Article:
There is a shake-up going on in Mumbai these days and studios are churning out really great, fresh, modern stories. Production quality, relatable characters, and effective melodrama are the focus and movies are doing all the better for them. Full out song-and-dance numbers have taken a backseat (in some films) and now music is used more as a background score rather than a stop to the action (while keeping one or two songs for a full-on dance break). While I originally bemoaned the lack of dancing, it does clear up a lot of pacing and relevancy issues that are common in Indian films. At the top of my recommendations for “new stuff” are Ek Main aur Ek Tu, Rockstar and Band Baaja Baarat. Each film has something delightful to offer while being fresh, unique and delightful.

Bonus Points:
The rest of my recommendations are films that I wanted to include in my list, but couldn’t figure out how to work in a greater theme. Barsaat ki Raat is a gem from the 1950s, another Madhubala film that is packed with stunning imagery and beautiful qwwalis. Sholay is an obvious classic of the Masala genre, excellent from beginning to end. It keeps you on the edge of your seat and thrills you non-stop. Delhi Belly is a film I could watch over and over again. With its rough humor, it is not the film for everyone but it nonetheless entertains and makes you laugh. It gives Masala a modern-day facelift and adds spicy flavor to a usually pandering genre in Indian films. Aamne Saamne is suspenseful to the point of stress-inducing but also features a very, very pretty Shashi Kapoor and groovy Beatles-esque music. It’s totally a win.

Links to my film reviews can be found at my blog: Fairy Filmi Ending

Reviews for films discussed here:

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5 comments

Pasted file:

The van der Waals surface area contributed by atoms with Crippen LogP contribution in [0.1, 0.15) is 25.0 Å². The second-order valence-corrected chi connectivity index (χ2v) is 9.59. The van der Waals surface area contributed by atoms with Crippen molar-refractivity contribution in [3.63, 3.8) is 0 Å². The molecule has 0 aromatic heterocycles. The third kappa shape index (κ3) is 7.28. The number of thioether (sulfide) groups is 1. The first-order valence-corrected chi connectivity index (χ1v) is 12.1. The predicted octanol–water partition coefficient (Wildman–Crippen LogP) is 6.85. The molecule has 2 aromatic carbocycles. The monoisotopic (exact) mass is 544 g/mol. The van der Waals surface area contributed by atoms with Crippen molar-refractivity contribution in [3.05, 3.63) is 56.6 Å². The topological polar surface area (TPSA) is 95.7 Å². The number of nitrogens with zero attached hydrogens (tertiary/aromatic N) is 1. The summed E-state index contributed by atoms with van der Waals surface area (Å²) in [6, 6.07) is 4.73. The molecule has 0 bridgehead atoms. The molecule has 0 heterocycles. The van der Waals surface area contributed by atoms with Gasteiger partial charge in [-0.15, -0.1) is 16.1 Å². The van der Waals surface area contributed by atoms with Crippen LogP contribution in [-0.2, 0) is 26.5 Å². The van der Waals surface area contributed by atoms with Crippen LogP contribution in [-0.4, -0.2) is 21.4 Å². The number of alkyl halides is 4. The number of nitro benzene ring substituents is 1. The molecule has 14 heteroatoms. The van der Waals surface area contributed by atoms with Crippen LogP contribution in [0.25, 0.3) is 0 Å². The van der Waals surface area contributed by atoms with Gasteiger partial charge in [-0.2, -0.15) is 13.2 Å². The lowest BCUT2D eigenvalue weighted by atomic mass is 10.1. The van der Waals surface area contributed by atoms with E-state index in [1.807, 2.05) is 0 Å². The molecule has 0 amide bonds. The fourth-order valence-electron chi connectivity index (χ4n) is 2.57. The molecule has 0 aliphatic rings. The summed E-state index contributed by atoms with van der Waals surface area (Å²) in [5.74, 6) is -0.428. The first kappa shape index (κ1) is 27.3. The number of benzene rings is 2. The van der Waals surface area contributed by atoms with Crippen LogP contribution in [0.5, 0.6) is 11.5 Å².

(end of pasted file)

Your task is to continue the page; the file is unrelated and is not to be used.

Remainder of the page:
1. Cool post! Although I feel Old when I don't relate to KKHH and DDLJ as 'the movies I grew up on':-). I consider Hrishikesh Mukherji cinema as the quintessential Indian Movies, the characters, the language, the mindset, the situations and the social dynamics- that is the India and bollywood I relate to and understand - (may be my small town experience) - DDLJ and KKHH is just 1% representation of Indian lifestyle and mindset- urban metros mostly (DDLJ was for the most part the story of 2 NRI families). But I see the appeal!
    BTW, thanks for visiting my blog! Following you now..Keep in touch!

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    1. Oh yes, films by Hrishikesh Mukherji are a whole genre by themselves! It's interesting to hear everyone's insights on Hindi films and what they think makes a good movie. Thanks for your comments!

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  2. What a great post! I love all these movies and personally, I miss the out-and-out, over the top entertainment of yesteryears. I don't miss the ugly fashions though so I'm glad Hindi cinema has come a long way in terms of fashion :) On an aside, for truly realistic cinema, check out some Malayalam movies. They don't veer so much towards fantasy as Hindi does, but thats why I love hindi movies!

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    1. Oh yes, the ugly fashions of the 80s especially!
      I haven't watched many films from the South. Perhaps the last one I might have seen were those that were translated into Hindi (like Jeans and Appu Raja - remember them?!). Anyway, I will definitely look into more recent ones! Thanks for visiting the blog and for your comments. :)

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  3. ohh haha done with the guessing. too simple. http://www.turtok.com/